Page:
- De Beers Consolidated Mines, L
- This company is the major factor in the diamond industry, because it holds a controlling interest in a number of diamond-mining companies and in companies having buying contracts with independent producers. It owns or controls all of the important pipe mines in South Africa and Consolidated Diamond Mines of South-West Africa, Ltd. Williamson Diamonds, in Tanzania, is owned by De Beers and the government of that country on an equal basis.
- Depth Percentage
- The depth of a stone measured from the table to the culet, expressed as a percentage of the stone’s diameter at the girdle, is a relationship used in the analysis of the proportions of a fashioned diamond.
- Diamond-bearing ground.
- A mineral composed essentially of carbon that crystallizes in the “cubic,” or “isometric,” crystal system and is therefore singly refractive. IT is by far the hardest of all known natural substances (10 on Mohs’ scale); only manmade Borazon and synthetic diamond are as hard. In its transparent form, it is the most cherished and among the most highly valued gemstones. It occurs in colors ranging from colorless to yellow, brown, orange, green, blue, and violet. Reddish stones are known, but those of an intense red color approaching that of ruby are excessively rare. Its hardness and high refractive index (2.417) permits it to be fashioned as the most brilliant of all gems, and its dispersion (.044) produces a high degree of fire. The specific gravity is 3.52. Sources include various sections of south, west, southwest and middle Africa; Russia; central, east and northeast South America; India; Borneo; and Australia. It is also found in the United State, but not in commercial quantity.
- Diamond Certificate
- A certificate awarded to those who complete successfully the “Diamond Course” of the Gemological Institute of America, which requires passing the diamond-grading and diamond-appraising instruction and practice.
- Diamond Cut
- A name sometimes used in the colored-stone trade for brilliant cut.
- Diamond Saw
- (a) A saw used for dividing or separating diamonds. (b) A diamond-charged blade used as a cutting edge in fashioning colored stones or in various applications in industry.
- Diamond Syndicate
- In the early days of South African diamond fields, the word “syndicate” was used to refer to various groups of individuals and companies that held controlling interests in diamond production and distribution. In 1890, a syndicate consisting of ten firms offered to produce all of De Beers Company’s diamonds. This seems to have been the embryo of the famous diamond syndicate that became so well known to jewelers in the early part of the 20th century as the price-fixing and market-controlling factor of the diamond industry. In various forms, a diamond syndicate composed of different persons or firms functioned in this capacity, until the crisis of 1929 demanded a marketing organization of a more rigid kind with greater capital. Although the term syndicate is no longer meaningful, it is often applied to De Beers Consolidated Mines, Ltd., because it holds a controlling interesting in a number of diamond-mining companies and in companies that have buying contract with independent producers, including the Diamond Corporation, Ltd.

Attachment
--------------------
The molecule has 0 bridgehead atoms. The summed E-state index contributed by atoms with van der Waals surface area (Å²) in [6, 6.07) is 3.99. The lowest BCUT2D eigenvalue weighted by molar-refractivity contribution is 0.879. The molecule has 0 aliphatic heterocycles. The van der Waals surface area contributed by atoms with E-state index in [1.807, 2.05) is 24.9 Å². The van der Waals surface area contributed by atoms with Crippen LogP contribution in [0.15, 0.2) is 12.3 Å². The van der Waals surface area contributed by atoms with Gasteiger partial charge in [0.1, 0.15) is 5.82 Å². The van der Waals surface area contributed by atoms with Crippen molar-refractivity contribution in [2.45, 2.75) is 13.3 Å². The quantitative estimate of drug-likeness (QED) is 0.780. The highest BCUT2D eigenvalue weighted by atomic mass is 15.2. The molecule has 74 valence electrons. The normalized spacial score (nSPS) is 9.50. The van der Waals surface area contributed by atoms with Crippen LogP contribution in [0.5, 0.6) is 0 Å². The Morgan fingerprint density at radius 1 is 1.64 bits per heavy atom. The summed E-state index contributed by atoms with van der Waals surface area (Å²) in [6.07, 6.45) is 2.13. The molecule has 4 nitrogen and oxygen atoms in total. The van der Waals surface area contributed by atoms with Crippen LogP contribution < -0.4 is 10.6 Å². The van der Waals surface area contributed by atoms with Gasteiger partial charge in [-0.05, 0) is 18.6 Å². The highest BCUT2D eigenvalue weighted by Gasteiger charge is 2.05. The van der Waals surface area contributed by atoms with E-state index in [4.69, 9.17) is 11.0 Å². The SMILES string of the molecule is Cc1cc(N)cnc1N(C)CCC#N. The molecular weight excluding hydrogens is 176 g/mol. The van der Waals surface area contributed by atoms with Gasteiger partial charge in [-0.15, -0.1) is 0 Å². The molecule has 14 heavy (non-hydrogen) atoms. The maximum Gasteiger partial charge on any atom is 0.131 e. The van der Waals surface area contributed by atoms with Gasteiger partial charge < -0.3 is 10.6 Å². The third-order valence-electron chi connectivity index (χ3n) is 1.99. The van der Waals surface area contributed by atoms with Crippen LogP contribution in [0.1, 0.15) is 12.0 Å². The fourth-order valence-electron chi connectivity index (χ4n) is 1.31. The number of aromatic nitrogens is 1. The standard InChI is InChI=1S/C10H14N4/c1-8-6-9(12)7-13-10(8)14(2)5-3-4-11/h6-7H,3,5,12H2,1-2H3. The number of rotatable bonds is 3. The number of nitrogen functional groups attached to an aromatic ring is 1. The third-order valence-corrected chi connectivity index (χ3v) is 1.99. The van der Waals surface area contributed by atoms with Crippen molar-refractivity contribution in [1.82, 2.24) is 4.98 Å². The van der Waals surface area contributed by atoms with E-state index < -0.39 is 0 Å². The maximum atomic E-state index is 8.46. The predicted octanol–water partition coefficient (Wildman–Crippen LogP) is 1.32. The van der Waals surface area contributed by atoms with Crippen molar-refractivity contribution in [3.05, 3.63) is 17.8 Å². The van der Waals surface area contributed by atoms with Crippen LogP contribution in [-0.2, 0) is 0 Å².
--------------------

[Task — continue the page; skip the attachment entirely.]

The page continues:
- Diamond Trading Co., Ltd
- The organization that markets to the diamond industry the gem diamond it buys from the Diamond Purchasing & Trading Co., Ltd.
- The property of transparent gemstones to separate white light into the colors of the spectrum. The interval between such colors varies in different gemstones, but in practice it is measure by the difference between the refractive indices of the red and blue rays. Diamond has the highest dispersion (.044) of any natural, colorless gem.
- One of the seven basic forms in the highest symmetry (“hexoctahedral”) class of the cubic, or isometric, crystal system. It has 12 rhomb-shaped faces, each of which intersects two of the crystallographic axes and is parallel to the third. This form is uncommon in gem diamonds.
- Draw Color
- When several diamonds are placed together in a diamond paper and light passes through one stone after another, each stone tends to intensify the slight color of the other. The group of stones is then said to draw color. The term is also used to describe an individual diamond with a visible body color.
- The durability of a gem depends both on its hardness and “toughness.” It may be quite tough but easily scratched, or it may be exceedingly hard but lack toughness because of easy cleavage. Diamond is highest on the scale of hardness and, despite it rather easily developed octahedral cleavage, it is among the toughest of gemstones.